Over My Dead Body: Unearthing the Hidden History of America’s Cemeteries


When Melville took a summer job mowing the lawn at the cemetery in his hometown before his senior year of college, he probably didn’t expect it to turn into a lifelong interest in graveyards. Yet as he clocked hours cutting grass, he realized that cemeteries are more than homes for the dead — they’re receptacles of history and tell stories of the towns around them. Melville goes coast to coast visiting cemeteries that have influenced landscape architecture, literature and architectural styles, considering what modern memorializing means for sustainability, land use and more. (Abrams Press)

This Is Our Summons Now: Poems 


What does it mean to summon and be summoned in a poetic sense when, as Rodrí-guez notes, “It can be a demand to appear in person, a request for assistance, or an event or image to recall”? With an eye on the poets who have come before him and a keen ear for oral traditions, Rodríguez’s poems ask the reader to consider individuals and families, and our collective history and the future we want to co-create. In reading the collection, we are summoned to leave this world better than we found it. (FlowerSong Press)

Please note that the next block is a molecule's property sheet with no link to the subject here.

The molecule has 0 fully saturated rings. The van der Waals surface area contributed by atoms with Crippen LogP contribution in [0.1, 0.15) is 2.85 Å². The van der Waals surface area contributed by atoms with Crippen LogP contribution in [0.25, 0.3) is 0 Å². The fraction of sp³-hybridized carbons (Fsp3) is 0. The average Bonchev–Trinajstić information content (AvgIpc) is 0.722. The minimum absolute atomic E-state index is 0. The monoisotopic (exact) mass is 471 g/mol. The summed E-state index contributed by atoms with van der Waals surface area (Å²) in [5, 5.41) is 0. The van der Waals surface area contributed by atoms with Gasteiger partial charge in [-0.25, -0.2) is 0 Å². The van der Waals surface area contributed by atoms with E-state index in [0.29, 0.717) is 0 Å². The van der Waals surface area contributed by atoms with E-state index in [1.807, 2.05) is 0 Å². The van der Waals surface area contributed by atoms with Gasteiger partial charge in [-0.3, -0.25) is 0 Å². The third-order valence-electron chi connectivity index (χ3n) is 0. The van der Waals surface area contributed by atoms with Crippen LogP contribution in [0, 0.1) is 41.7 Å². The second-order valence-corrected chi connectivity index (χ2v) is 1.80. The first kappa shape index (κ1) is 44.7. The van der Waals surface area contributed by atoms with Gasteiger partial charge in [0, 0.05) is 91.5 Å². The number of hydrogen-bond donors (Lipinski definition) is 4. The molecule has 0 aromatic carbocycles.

Soccer in Mind: A Thinking Fan’s Guide to the Global Game


Far and away the world’s most popular team sport, soccer is a source of endless curiosity, entertain-ment, and, of course, fandom. As a scholar and former minor league player and coach, Guest knows better than anyone how soccer can be a universal language — a culture that reaches across race, class, gender and borders to bring people together. Through the lens of sociology and psychology, readers will come away with a better understanding of what their favorite sport means for them, their community, and the world over. (Rutgers University Press)

Muslims of the Heartland: How Syrian Immigrants Made a Home in the American Midwest


Stereotypes about the Midwest are pervasive — that the region is “flyover country,” that it’s monolithically white, and that Chris-tian values are the only ones worth having. Curtis, a descendant of Syrian Mid-westerners, dispels these harmful myths by sharing the long and storied history of Muslims in America’s heartland. Readers meet Arab Americans who shaped the region through working in farming, railroad car factories, bookmaking, poetry, and more — so many of whom haven’t historically been given their due. (NYU Press)

A Bar In Toledo: The Untold Story of a Mafia Front Man and a Grammy-Winning Song


"A Bar in Toledo" — described by the publisher as a “Rust Belt psychodrama”— is a wild romp through the world of music and organized crime, which are more inextricably linked than you might think. Duane Abbajay took his brother’s nightclub from bankruptcy to becoming a hall-mark of the Toledo entertainment scene, inspiring a Grammy Award-winning country song (Kenny Rogers’ 1977 hit, “Lucille”) and running afoul of a mafia boss along the way. Rife with nostalgia and action that’ll keep you turning pages well into the night, this true-crime story simultaneously shines a stage light on American music and the seedy underbelly that keeps the gears of the entertainment industry turning. (University of Toledo Press)

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